KZN boy gets one-of-a-kind 3D printed prosthetic hand

Bloemfontein architect Jamie Mitchell designed and created a Spiderman-themed prototype hand for 9-year-old Aphelele Gumede.

An Umbogintwini Primary School learner has received the first ever 3D prosthetic hand in South Africa.

Nine-year-old Aphelele Gumede was born without a left hand and Jamie Mitchell, an architect from Bloemfontein, presented him with a prototype hand he designed and manufactured, South Coast Sun reports.

“I had difficulties like holding a kettle with only one hand,” said the Grade 3 learner, who was born and lives in Umlazi.

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“I love playing soccer, where I’m a striker, and I love swimming.”

The plucky little boy never let his disability get him down, and he was even awarded the Swimmer of the Year trophy at Busy Bees Pre-School in Grade R.

“Tying his shoe laces was difficult and holding a ruler,” said his mother Thembi, who works in Amanzimtoti.

“I didn’t think he would overcome the struggles. He was always asking me when he was going to get a hand, but it was too expensive for us to afford.” Initial estimates were about R600 000 and there was not much hope they could ever afford it.

Aphelele Gumede’s new hand, which is the first 3D printed hand to be made in SA.

“Then the school called me and told me that Jamie was interested in making a hand for Aphelele. We arranged a video call with him in the first week of the Easter holidays and that’s when we learnt that this was the first 3D printed hand ever to be made in South Africa.”

Jamie is involved in the Helping Hands organisation’s project Enabling The Future, which consists of a global network of volunteers who use 3D printers to make prosthetics. It started when Claire Handby visited a 3D printing event organised by Deloitte Digital and they printed a left hand for her niece Phoebe Dyer. His uncle who works for Deloitte asked him if he would start the project in South Africa with his architecture and industrial design background.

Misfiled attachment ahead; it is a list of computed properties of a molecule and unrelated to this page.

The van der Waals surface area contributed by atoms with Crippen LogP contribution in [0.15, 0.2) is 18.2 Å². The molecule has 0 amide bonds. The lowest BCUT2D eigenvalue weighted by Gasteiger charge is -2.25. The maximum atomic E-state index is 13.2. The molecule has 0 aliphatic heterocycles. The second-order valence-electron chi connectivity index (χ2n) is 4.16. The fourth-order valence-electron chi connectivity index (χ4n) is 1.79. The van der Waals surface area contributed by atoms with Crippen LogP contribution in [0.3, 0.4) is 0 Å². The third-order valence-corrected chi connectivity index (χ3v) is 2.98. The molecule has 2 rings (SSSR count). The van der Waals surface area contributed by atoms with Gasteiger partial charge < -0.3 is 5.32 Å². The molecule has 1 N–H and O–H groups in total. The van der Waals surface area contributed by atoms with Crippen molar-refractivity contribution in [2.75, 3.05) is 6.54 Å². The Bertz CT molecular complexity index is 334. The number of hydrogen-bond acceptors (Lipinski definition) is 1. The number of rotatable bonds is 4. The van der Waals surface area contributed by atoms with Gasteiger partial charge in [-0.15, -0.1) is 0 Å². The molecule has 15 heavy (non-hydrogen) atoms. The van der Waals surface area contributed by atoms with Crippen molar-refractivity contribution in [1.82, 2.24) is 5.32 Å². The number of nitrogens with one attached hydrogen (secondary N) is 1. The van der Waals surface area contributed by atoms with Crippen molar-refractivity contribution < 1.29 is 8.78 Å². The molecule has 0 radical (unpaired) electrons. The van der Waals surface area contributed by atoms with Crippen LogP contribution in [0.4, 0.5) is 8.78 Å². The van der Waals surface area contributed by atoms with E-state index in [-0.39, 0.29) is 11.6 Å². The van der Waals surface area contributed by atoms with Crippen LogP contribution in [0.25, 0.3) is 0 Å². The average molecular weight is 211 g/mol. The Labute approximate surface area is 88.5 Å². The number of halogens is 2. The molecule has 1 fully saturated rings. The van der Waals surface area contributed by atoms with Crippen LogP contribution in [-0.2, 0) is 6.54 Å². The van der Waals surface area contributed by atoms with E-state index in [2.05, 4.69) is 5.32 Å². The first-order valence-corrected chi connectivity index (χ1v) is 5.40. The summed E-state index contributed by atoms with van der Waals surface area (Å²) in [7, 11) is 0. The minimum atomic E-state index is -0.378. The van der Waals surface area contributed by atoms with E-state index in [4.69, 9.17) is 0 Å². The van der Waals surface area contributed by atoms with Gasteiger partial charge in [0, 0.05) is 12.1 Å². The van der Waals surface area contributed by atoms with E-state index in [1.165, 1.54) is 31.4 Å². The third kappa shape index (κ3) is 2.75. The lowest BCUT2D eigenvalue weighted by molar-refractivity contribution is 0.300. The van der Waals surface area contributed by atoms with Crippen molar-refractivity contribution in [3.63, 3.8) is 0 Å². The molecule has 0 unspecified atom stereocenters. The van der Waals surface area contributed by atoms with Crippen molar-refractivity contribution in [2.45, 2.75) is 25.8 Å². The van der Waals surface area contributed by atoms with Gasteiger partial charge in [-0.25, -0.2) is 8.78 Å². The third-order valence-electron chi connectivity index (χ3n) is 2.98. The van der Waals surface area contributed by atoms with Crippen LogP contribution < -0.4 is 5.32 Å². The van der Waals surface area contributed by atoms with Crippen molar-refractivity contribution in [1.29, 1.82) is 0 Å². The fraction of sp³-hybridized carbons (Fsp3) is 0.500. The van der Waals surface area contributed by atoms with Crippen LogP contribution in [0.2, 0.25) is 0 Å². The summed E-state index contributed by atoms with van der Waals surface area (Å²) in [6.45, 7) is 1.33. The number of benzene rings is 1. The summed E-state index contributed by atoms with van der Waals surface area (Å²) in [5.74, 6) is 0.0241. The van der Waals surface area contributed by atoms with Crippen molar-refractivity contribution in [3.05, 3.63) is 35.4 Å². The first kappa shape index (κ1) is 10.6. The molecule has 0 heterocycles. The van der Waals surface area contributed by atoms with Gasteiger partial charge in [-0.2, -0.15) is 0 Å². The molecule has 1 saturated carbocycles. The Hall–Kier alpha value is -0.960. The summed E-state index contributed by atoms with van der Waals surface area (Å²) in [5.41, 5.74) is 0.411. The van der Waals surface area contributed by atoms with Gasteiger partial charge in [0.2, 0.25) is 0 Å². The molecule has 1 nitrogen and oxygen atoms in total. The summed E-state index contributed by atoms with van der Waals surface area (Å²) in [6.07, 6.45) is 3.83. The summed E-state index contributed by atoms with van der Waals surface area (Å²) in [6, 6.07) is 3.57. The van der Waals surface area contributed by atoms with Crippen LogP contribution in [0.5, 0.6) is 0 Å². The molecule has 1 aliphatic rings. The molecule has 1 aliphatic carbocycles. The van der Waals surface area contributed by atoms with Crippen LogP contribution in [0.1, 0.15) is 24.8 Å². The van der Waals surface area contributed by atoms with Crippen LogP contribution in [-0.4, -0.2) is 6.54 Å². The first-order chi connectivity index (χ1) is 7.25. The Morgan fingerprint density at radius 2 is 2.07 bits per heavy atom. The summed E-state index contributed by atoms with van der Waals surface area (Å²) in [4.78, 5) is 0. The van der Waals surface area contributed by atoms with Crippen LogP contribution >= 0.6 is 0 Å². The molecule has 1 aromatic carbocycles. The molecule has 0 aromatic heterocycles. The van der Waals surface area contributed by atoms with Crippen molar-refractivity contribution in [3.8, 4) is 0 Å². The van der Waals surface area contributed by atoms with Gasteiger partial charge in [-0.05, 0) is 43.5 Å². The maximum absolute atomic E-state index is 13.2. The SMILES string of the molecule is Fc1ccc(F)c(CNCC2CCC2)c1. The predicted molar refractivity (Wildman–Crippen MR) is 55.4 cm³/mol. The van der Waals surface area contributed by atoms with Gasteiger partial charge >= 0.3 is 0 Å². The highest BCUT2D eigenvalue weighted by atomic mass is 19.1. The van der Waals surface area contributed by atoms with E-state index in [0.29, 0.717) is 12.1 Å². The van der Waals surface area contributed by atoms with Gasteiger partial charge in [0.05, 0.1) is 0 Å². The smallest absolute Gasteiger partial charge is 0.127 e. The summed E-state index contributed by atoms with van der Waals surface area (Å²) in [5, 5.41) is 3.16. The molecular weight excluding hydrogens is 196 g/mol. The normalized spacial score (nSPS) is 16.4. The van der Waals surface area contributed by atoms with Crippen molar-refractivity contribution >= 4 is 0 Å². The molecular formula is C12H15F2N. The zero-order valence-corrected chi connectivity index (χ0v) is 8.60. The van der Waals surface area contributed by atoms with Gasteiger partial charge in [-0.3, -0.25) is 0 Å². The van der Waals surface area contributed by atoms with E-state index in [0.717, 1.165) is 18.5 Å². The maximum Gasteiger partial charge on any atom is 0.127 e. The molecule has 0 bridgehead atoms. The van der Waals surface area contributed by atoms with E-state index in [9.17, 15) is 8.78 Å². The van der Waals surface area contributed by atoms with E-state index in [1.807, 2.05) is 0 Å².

A video call was set up to connect Jamie and Aphelele.

“He is such an awesome little dude. Even with his disability, his confidence is insane,” said Jamie.

Aphelele receives his hand from Jamie Mitchell.

“All the 3-D prosthesis that have been done have been straightforward and boring, so I asked him if he would like me to make his special and what design he would like. Aphelele was quick to answer. “I like Spiderman because he jumps over houses and uses spiderwebs.”

Jamie got to work to make his wish come true, with help from various partners.

The school arranged a special Spiderman-themed party for Aphelele and his family on Saturday, complete with a cake, for Jamie to present him with his new hand, much to his great excitement.

“The first thing I did was play and I finished a 52-piece Spiderman puzzle the school gave me at my party by Sunday. It has made my life so much easier. And the kettle is not that heavy anymore.

“I wear my hand in the classroom and my friends think it’s cool. I take it off a lot, like during break time, because I’m scared it’s going to break and I’m still getting used to it, so it makes me feel unbalanced when I run.”

Aphelele’s feedback is going to help Jamie with research and development to improve future prosthetics. The first hand was made from PLA, a plastic which is easier to print, but can become brittle and shatter very easily. His next one will be made from ABS, the same plastic Legos are made from, which is more flexible in structure.

“With improvements to the connection at the elbow, he will be able to wear the next hand all day,” said Jamie, who has promised the new improved hand will be delivered in about two weeks.

And what improvements has Aphelele already requested?

“I asked Jamie if my next hand can shoot out spiderwebs.”

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